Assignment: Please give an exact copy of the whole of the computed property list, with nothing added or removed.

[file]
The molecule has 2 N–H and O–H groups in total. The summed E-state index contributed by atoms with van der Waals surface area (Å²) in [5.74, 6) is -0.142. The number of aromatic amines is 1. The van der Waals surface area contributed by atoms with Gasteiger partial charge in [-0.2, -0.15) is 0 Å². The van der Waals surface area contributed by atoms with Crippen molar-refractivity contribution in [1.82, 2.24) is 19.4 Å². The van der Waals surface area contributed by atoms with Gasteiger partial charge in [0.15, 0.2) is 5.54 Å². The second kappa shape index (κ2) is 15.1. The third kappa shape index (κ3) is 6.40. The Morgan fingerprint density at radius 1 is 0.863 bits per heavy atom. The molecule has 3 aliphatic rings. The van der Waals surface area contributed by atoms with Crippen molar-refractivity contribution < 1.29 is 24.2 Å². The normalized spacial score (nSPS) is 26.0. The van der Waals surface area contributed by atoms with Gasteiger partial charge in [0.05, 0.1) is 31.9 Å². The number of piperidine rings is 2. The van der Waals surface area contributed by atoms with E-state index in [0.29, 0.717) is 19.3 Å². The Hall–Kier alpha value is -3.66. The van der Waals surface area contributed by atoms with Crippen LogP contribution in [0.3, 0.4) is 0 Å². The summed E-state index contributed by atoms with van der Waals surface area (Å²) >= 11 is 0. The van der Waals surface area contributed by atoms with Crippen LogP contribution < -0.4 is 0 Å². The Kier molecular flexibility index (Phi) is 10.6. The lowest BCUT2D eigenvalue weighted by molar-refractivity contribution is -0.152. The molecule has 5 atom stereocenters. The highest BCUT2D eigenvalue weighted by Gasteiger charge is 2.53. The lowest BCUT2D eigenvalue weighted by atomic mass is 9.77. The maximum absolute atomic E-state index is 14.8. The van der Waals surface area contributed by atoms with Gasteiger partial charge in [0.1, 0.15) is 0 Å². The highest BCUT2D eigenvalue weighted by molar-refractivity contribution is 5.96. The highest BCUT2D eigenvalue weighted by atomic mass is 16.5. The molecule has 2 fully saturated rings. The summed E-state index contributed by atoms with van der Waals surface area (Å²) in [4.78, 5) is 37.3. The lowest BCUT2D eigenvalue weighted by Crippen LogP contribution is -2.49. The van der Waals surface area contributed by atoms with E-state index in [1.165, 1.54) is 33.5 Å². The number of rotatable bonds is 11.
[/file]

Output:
The molecule has 2 N–H and O–H groups in total. The summed E-state index contributed by atoms with van der Waals surface area (Å²) in [5.74, 6) is -0.142. The number of aromatic amines is 1. The van der Waals surface area contributed by atoms with Gasteiger partial charge in [-0.2, -0.15) is 0 Å². The van der Waals surface area contributed by atoms with Crippen molar-refractivity contribution in [1.82, 2.24) is 19.4 Å². The van der Waals surface area contributed by atoms with Gasteiger partial charge in [0.15, 0.2) is 5.54 Å². The second kappa shape index (κ2) is 15.1. The third kappa shape index (κ3) is 6.40. The Morgan fingerprint density at radius 1 is 0.863 bits per heavy atom. The molecule has 3 aliphatic rings. The van der Waals surface area contributed by atoms with Crippen molar-refractivity contribution < 1.29 is 24.2 Å². The normalized spacial score (nSPS) is 26.0. The van der Waals surface area contributed by atoms with Gasteiger partial charge in [0.05, 0.1) is 31.9 Å². The number of piperidine rings is 2. The van der Waals surface area contributed by atoms with E-state index in [0.29, 0.717) is 19.3 Å². The Hall–Kier alpha value is -3.66. The van der Waals surface area contributed by atoms with Crippen LogP contribution in [0.3, 0.4) is 0 Å². The summed E-state index contributed by atoms with van der Waals surface area (Å²) >= 11 is 0. The van der Waals surface area contributed by atoms with Crippen LogP contribution < -0.4 is 0 Å². The Kier molecular flexibility index (Phi) is 10.6. The lowest BCUT2D eigenvalue weighted by molar-refractivity contribution is -0.152. The molecule has 5 atom stereocenters. The highest BCUT2D eigenvalue weighted by Gasteiger charge is 2.53. The lowest BCUT2D eigenvalue weighted by atomic mass is 9.77. The maximum absolute atomic E-state index is 14.8. The van der Waals surface area contributed by atoms with Gasteiger partial charge in [0.1, 0.15) is 0 Å². The highest BCUT2D eigenvalue weighted by molar-refractivity contribution is 5.96. The highest BCUT2D eigenvalue weighted by atomic mass is 16.5. The molecule has 2 fully saturated rings. The summed E-state index contributed by atoms with van der Waals surface area (Å²) in [4.78, 5) is 37.3. The lowest BCUT2D eigenvalue weighted by Crippen LogP contribution is -2.49. The van der Waals surface area contributed by atoms with E-state index in [1.165, 1.54) is 33.5 Å². The number of rotatable bonds is 11.